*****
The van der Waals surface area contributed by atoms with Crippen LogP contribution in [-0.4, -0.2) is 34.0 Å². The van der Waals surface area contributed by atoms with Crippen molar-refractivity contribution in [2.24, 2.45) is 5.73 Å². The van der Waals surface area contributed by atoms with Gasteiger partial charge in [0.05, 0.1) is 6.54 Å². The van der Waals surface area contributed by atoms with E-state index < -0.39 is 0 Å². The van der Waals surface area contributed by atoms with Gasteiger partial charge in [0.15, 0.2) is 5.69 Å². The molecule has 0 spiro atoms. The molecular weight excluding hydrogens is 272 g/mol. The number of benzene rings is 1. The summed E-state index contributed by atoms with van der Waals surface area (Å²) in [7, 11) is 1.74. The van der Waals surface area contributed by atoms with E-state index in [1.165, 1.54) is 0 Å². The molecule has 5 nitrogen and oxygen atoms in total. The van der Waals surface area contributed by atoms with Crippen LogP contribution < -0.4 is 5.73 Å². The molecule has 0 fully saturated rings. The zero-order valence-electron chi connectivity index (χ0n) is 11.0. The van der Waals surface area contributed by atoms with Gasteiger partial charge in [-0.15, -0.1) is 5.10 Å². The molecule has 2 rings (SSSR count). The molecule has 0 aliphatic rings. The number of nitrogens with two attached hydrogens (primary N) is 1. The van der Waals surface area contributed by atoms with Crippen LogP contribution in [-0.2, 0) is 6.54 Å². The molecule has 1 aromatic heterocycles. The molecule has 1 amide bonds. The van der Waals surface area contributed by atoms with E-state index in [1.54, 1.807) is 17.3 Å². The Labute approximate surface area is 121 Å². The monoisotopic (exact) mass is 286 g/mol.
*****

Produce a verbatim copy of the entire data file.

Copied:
The van der Waals surface area contributed by atoms with Crippen LogP contribution in [-0.4, -0.2) is 34.0 Å². The van der Waals surface area contributed by atoms with Crippen molar-refractivity contribution in [2.24, 2.45) is 5.73 Å². The van der Waals surface area contributed by atoms with Gasteiger partial charge in [0.05, 0.1) is 6.54 Å². The van der Waals surface area contributed by atoms with E-state index < -0.39 is 0 Å². The van der Waals surface area contributed by atoms with Gasteiger partial charge in [0.15, 0.2) is 5.69 Å². The molecule has 0 spiro atoms. The molecular weight excluding hydrogens is 272 g/mol. The number of benzene rings is 1. The summed E-state index contributed by atoms with van der Waals surface area (Å²) in [7, 11) is 1.74. The van der Waals surface area contributed by atoms with E-state index in [1.165, 1.54) is 0 Å². The molecule has 5 nitrogen and oxygen atoms in total. The van der Waals surface area contributed by atoms with Crippen LogP contribution < -0.4 is 5.73 Å². The molecule has 0 fully saturated rings. The zero-order valence-electron chi connectivity index (χ0n) is 11.0. The van der Waals surface area contributed by atoms with Gasteiger partial charge in [-0.15, -0.1) is 5.10 Å². The molecule has 2 rings (SSSR count). The molecule has 0 aliphatic rings. The number of nitrogens with two attached hydrogens (primary N) is 1. The van der Waals surface area contributed by atoms with Crippen LogP contribution in [-0.2, 0) is 6.54 Å². The molecule has 1 aromatic heterocycles. The molecule has 1 amide bonds. The van der Waals surface area contributed by atoms with E-state index in [1.54, 1.807) is 17.3 Å². The Labute approximate surface area is 121 Å². The monoisotopic (exact) mass is 286 g/mol.